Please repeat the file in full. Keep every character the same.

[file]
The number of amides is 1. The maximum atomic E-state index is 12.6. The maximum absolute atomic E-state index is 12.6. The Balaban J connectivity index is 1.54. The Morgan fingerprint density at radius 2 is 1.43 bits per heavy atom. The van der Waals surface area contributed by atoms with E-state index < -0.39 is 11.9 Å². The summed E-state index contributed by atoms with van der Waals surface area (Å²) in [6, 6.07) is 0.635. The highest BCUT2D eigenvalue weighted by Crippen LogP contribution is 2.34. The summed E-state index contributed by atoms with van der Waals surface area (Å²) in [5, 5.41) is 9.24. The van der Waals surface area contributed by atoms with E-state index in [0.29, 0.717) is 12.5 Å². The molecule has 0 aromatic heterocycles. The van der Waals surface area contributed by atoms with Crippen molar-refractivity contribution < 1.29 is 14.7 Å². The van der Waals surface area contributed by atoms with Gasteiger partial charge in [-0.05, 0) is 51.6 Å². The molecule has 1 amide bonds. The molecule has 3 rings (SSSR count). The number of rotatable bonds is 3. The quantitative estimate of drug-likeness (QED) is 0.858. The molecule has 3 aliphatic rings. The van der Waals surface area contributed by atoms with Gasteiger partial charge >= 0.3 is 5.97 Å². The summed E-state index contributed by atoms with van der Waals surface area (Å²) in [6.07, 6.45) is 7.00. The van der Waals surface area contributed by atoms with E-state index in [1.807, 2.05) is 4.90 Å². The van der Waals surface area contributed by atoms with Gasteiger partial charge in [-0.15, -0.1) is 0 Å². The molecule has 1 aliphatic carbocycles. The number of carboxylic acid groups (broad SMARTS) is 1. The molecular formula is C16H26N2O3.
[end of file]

The number of amides is 1. The maximum atomic E-state index is 12.6. The maximum absolute atomic E-state index is 12.6. The Balaban J connectivity index is 1.54. The Morgan fingerprint density at radius 2 is 1.43 bits per heavy atom. The van der Waals surface area contributed by atoms with E-state index < -0.39 is 11.9 Å². The summed E-state index contributed by atoms with van der Waals surface area (Å²) in [6, 6.07) is 0.635. The highest BCUT2D eigenvalue weighted by Crippen LogP contribution is 2.34. The summed E-state index contributed by atoms with van der Waals surface area (Å²) in [5, 5.41) is 9.24. The van der Waals surface area contributed by atoms with E-state index in [0.29, 0.717) is 12.5 Å². The molecule has 0 aromatic heterocycles. The van der Waals surface area contributed by atoms with Crippen molar-refractivity contribution < 1.29 is 14.7 Å². The van der Waals surface area contributed by atoms with Gasteiger partial charge in [-0.05, 0) is 51.6 Å². The molecule has 1 amide bonds. The molecule has 3 rings (SSSR count). The number of rotatable bonds is 3. The quantitative estimate of drug-likeness (QED) is 0.858. The molecule has 3 aliphatic rings. The van der Waals surface area contributed by atoms with Gasteiger partial charge >= 0.3 is 5.97 Å². The summed E-state index contributed by atoms with van der Waals surface area (Å²) in [6.07, 6.45) is 7.00. The van der Waals surface area contributed by atoms with E-state index in [1.807, 2.05) is 4.90 Å². The van der Waals surface area contributed by atoms with Gasteiger partial charge in [-0.15, -0.1) is 0 Å². The molecule has 1 aliphatic carbocycles. The number of carboxylic acid groups (broad SMARTS) is 1. The molecular formula is C16H26N2O3.